Julius Randle Is Playing With Passion. But Where Are the Points?

For much of the Knicks’ thrashing of the Dallas Mavericks, Julius Randle was A Problem, in basketball parlance.

He bullied his way to the basket on Wednesday, like when he absorbed contact from three defenders to finish a layup in the first half. He pushed the ball up the floor. He deftly found open shooters (eight assists). He was engaged defensively. He grabbed 12 rebounds. The Knicks ended the game outscoring Dallas by 29 points when Randle was on the floor.

There was one hole: Randle shot a dismal 6 for 17. It didn’t matter much in the 108-85 win against Dallas, but it has been part of a season-long trend of poor offense by the Knicks’ highest paid player.

For most of the season, Randle, 27, has been a problem for the Knicks, not A Problem for other teams. After signing a long-term extension with the Knicks over the summer, he is having one of the worst seasons of his career. It’s a key reason the Knicks are only at .500, when they were expected to build on last year’s surprising run to the playoffs. And it could mean long-term trouble for the Knicks, who have committed a significant portion of their salary cap to Randle for at least three more seasons.

Randle is averaging 19 points a game, his lowest since the 2017-18 season. His field-goal percentage — 41.4 percent — is a career low. His assists (4.9 per game) are down from last season (6.0 per game) and he is averaging a career high in turnovers (3.5 per game). Multiple key players on the Knicks, including Mitchell Robinson and Alec Burks, have performed better without Randle in the game. Last month, Randle said that he had “to be better,” and that he “took responsibility for myself.”

Randle’s stretch of underwhelming play began in last season’s first-round playoff series against the Atlanta Hawks, a team he had dominated during the regular season but couldn’t solve in the postseason. Still, his struggles this season have been confounding. There’s no indication that his conditioning is off or that injuries are playing a role.

Knicks Coach Tom Thibodeau said Wednesday that Randle has remained steady, despite the dip in his numbers.

“Julius is a pro. He’s navigated the ups and downs of this league for a long time,” Thibodeau said. “He knows where he stands in this league and he knows what he has to do and there is no change in his approach in practice.”

Often, the cause of a player’s struggles can be easily pinpointed. Maybe a star player’s teammates aren’t hitting their jumpers or taking enough of them, which is forcing the player to face more double teams and take tougher shots. The Knicks faced this issue last year, with Randle as the star player, though he played well and made the All-Star team. But this season, he has more shooting around him, with new additions like Evan Fournier, and is mostly able to get the same looks as before. They’re just not falling.

Randle is still an impactful player even when he’s not scoring, Thibodeau said after practice on Tuesday, because of the defensive attention he draws.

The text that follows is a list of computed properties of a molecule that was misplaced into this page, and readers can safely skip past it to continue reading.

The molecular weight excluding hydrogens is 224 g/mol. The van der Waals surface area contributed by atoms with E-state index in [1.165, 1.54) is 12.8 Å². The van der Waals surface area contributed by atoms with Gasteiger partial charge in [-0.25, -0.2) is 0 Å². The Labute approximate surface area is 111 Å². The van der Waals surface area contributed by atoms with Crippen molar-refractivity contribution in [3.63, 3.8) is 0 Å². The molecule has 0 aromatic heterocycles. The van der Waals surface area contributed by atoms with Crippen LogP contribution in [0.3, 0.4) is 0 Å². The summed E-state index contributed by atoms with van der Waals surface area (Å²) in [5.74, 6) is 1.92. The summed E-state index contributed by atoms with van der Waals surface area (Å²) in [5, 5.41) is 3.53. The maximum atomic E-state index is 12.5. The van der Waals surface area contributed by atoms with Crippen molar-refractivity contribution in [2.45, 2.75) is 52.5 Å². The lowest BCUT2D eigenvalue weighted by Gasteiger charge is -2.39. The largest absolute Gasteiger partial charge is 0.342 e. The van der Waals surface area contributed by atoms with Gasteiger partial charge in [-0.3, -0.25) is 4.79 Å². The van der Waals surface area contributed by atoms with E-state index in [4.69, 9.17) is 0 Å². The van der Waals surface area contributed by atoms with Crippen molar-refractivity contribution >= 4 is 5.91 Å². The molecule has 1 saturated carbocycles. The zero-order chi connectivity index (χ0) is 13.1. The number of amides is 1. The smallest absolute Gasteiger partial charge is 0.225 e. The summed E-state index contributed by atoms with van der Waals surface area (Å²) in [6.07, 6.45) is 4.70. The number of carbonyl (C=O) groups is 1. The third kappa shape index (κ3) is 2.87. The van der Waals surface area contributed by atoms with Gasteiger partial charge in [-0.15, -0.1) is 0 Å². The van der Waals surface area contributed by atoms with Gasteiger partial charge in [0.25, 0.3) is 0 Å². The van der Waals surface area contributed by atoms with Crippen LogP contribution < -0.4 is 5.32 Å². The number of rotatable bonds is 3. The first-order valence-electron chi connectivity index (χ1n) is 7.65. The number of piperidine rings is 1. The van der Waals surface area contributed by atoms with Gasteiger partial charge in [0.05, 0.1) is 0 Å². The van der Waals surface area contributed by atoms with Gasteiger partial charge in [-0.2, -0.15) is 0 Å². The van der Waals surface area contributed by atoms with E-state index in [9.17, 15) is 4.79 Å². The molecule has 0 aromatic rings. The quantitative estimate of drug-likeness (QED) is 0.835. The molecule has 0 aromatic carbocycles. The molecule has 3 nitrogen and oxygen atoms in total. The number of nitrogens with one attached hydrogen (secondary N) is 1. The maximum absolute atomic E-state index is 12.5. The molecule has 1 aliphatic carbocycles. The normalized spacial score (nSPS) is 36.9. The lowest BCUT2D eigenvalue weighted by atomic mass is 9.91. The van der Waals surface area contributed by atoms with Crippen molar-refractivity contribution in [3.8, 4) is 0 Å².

“When he gets the ball out against the overload,” Thibodeau said, referring to double teams that Randle faces, “it’s going to be the second or third pass that gets us the shot.”

That gives something to both the glass half-full and the glass half-empty Knicks fans. If you’re an optimist, you assume that missing this many open shots is a fluke for Randle, that there is no way an N.B.A. All-Star will continue to shoot less than 27 percent when open, that it’s just a matter of when, not if, he breaks out of the shooting slump. A scientist might consider last season a control group: If Randle is getting the same shots as he was last year with better shooters around him, surely his stats will improve. After all, he’s still rebounding at a high level (10.2 a game) and the rest of his numbers are more or less where they need to be.

And as Thibodeau said, “You’re going to get great effort from Julius every day.”

If you’re a pessimist, Randle’s shooting struggles represent a regression to the mean — that last year was the fluke. Randle is a career 33.6 percent 3-point shooter who somehow turned himself into a 41.1 percent marksman last year. For the glass half-empty folks, this season’s poor performance lines up with Randle’s struggles in his first year as a Knick. That means that in two of his three years in New York, Randle hasn’t played well, a worrying sign given that the team has invested in him long-term.

There isn’t a systemic fix for Thibodeau. There’s no game plan that will get Randle’s shots to stop rimming out if he’s open. If Randle isn’t a shooting threat, Thibodeau could work more through him in the post. But Randle has had a habit of dribbling into double teams closer to the basket and forcing bad passes. This happened on Wednesday night against Dallas, when he had five turnovers. When Randle isn’t hitting jump shots, it can make scoring more difficult for the Knicks because his frontcourt teammate Robinson plays only at the rim — which is partially an indictment of Robinson’s inability to expand his range.

The bright side is how the Knicks are heading into the second half of the season. They’ve gone 7-3 in their last 10 games. At 21-21, they have the same record as they did last year at this point, before they ripped off a dominant second half. But it’s difficult to see how the Knicks sustain a rise in the standings without their best player producing at a high level. In the meantime, Thibodeau is projecting that the best approach for Randle is business as usual.

“Julius is passionate about the city, our fans, the game, winning. And that’s all that matters,” Thibodeau said, adding, “Keep moving forward.”

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